Mountainside sixth graders host community Renaissance Fair

Karen Steel helps her children, Katie and Jarom, view the Astronomer's telescope.

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“Hear Ye, Hear Ye! Welcome to the Renaissance Fair!” 

Mountainside Elementary in Mendon held a first-of-its-kind celebration on March 24, transforming the school’s gymnasium into an extraordinary Renaissance Fair, complete with vendor booths, entertainment and hands-on demonstrations. Welcoming their parents, grandparents and the school’s student body, Mountainside’s sixth graders hosted the fair under the leadership of their teachers, Susan Anderson, Lauri Anderson and Lori Murray.

The school’s principal, Lynette Riggs, was all smiles during the event. Riggs, whose doctorate degree is in English, helped the students prepare for the Renaissance Fair by personally teaching a Shakespearean workshop.  

“This certainly is an application and a culmination of a lot of study,” she said. “This has been grassroots. This has been kids and their ideas and their gusto. It’s really been fun.”

Working with a completely new curriculum, the sixth grade teachers introduced their students to Classical Times, Medieval Times and the Renaissance with a creative multidisciplinary flair, integrating language arts with social studies and visual arts. As the students became familiar with Shakespeare’s monologues, they were assigned to write their own scripts. They also designed sculptures, researched historical careers and rehearsed scenes from plays like “Othello” and “Macbeth.” The Renaissance Fair gave them a unique opportunity to share.

Share and perform they did! Dressed in elaborate costumes on loan from the <a href=”http://cachetheatre.com/”>Cache Theatre Company</a>, 72 sixth graders embraced their chosen roles as bakers, writers and musicians. They portrayed engineers, farmers and painters, bankers, healers and more, creating a palpable atmosphere of educational excitement.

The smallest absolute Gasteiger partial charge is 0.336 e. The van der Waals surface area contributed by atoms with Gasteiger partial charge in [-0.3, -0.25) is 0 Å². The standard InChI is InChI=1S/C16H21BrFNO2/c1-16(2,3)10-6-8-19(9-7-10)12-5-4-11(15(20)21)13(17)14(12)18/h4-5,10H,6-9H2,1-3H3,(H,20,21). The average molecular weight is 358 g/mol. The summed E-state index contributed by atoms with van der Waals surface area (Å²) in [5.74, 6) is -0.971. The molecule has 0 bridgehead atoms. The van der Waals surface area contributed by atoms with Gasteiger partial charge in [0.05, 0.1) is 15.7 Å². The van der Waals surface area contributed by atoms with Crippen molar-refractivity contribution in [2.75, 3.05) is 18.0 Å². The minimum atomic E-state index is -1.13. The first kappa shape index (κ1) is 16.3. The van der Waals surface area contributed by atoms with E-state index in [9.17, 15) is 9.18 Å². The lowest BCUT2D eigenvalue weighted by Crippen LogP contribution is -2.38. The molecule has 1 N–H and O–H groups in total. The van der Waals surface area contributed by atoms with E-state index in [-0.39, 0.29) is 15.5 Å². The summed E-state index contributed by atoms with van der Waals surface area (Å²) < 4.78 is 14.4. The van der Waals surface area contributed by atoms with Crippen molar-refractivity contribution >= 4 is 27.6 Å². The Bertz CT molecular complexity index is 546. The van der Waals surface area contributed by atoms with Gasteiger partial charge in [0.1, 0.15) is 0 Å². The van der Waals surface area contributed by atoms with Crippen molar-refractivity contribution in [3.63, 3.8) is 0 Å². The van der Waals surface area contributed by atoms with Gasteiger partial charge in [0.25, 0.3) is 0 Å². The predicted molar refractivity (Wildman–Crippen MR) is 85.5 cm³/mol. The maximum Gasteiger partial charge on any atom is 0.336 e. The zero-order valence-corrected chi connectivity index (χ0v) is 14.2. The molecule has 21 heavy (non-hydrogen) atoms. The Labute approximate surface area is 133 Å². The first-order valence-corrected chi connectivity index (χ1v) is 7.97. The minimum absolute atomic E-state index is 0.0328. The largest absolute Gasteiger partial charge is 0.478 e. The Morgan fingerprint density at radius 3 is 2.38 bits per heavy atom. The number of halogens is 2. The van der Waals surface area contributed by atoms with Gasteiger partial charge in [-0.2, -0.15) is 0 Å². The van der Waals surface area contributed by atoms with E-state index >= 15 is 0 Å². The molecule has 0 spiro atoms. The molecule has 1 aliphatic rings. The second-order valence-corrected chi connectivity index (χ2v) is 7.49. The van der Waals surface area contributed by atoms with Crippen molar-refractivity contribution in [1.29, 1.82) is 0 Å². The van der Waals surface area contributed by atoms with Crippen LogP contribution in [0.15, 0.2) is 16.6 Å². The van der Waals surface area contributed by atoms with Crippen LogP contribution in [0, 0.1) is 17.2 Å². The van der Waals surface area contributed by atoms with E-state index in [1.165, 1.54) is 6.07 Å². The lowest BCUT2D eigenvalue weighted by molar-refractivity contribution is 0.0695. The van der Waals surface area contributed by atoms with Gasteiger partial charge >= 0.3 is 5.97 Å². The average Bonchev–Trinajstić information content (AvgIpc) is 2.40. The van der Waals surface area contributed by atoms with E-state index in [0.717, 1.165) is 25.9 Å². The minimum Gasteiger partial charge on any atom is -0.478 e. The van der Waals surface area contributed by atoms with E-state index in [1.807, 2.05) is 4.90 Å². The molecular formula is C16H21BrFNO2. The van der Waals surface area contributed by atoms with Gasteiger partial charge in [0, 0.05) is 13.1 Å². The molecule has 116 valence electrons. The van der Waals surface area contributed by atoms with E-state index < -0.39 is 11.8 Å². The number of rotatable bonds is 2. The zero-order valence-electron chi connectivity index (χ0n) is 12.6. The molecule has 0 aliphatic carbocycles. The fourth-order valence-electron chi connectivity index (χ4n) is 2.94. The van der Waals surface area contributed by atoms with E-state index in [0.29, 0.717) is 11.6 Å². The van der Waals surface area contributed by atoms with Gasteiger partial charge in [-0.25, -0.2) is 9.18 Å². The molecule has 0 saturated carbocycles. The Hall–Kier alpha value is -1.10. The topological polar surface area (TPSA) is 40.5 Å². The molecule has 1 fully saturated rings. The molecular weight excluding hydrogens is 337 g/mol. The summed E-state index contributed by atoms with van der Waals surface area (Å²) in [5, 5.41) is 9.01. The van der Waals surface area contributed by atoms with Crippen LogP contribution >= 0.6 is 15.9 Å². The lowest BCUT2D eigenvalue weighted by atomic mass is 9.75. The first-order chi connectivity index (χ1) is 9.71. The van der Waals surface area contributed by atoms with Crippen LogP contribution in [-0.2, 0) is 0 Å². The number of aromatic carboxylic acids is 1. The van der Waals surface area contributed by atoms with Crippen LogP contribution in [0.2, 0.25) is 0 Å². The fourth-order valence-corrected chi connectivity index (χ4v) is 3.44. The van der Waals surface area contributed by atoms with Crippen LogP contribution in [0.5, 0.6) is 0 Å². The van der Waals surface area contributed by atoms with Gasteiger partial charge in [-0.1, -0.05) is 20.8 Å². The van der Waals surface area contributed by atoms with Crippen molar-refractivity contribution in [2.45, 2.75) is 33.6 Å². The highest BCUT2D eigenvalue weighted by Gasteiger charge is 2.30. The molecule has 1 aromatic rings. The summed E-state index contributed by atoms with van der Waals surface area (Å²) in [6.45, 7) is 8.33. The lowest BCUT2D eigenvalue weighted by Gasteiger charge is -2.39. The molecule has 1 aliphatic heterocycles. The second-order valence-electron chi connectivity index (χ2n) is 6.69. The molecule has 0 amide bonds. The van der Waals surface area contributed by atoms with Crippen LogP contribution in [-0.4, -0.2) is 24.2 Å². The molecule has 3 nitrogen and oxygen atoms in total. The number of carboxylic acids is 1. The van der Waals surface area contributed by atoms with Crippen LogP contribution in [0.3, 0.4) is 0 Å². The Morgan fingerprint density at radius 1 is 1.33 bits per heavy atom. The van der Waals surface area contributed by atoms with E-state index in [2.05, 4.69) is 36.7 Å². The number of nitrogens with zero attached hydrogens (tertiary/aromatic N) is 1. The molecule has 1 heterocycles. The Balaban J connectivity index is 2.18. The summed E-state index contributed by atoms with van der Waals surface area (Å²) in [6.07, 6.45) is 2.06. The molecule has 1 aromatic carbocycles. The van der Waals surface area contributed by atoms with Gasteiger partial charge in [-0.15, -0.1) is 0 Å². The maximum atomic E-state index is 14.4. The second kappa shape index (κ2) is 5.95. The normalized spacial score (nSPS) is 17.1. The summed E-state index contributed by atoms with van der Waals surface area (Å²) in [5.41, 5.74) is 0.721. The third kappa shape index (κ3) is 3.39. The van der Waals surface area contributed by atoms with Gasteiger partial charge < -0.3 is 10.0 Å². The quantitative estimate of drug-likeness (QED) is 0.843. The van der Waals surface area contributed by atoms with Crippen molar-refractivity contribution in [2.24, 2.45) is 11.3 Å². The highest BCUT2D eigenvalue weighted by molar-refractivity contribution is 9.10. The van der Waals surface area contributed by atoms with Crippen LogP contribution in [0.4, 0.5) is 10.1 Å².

“It’s cool because we just get to express ourselves in what we do, and we get to learn more about the past and history,” said Mike, a student in Mrs. S. Anderson’s class.

Another student, Addi May, was a baker, serving samples of bread and jam alongside her friend, Kaysha.

“I think it was really fun because we got to make our own food and kind of sell stuff,” Addi May said.  “I thought this was one of the best booths that you can go to. It was just really fun making all the stuff. Like, we have an oven over there, and gathering all the supplies—it was fun to see what we could use.”

Becky Shelton, whose son, Jace, plays the cello, was impressed with how he made a personal connection between the lessons he learned in class and his own life experience.

“He chose to be an instrument maker, and he plays an instrument, so it was kind of fun for him to choose that when he plays one today,” said Shelton. “I thought it was a neat project because the kids learned about a time period that they don’t normally get to experience.”

“I think kids made connections by doing, not just by seeing and reading,” said S. Anderson.  “As they studied the Renaissance, the kids got such a broad idea of what it would be like to live there. And then to actually get to go and portray one of those people made it really a fun thing for them to do.”

Riggs was impressed with how innovatively Mountainside’s sixth grade teachers implemented the curriculum within their classrooms.  She also complimented the students for mastering such difficult material and sharing it so memorably with their parents and peers.

“They’ve worked really hard, they’re smart, and they get it,” she said, “and the real proof was the way that they could add the drama to what they were saying. I mean, they knew what it meant. And that’s wonderful, visible proof of their understanding, which is beautiful!”

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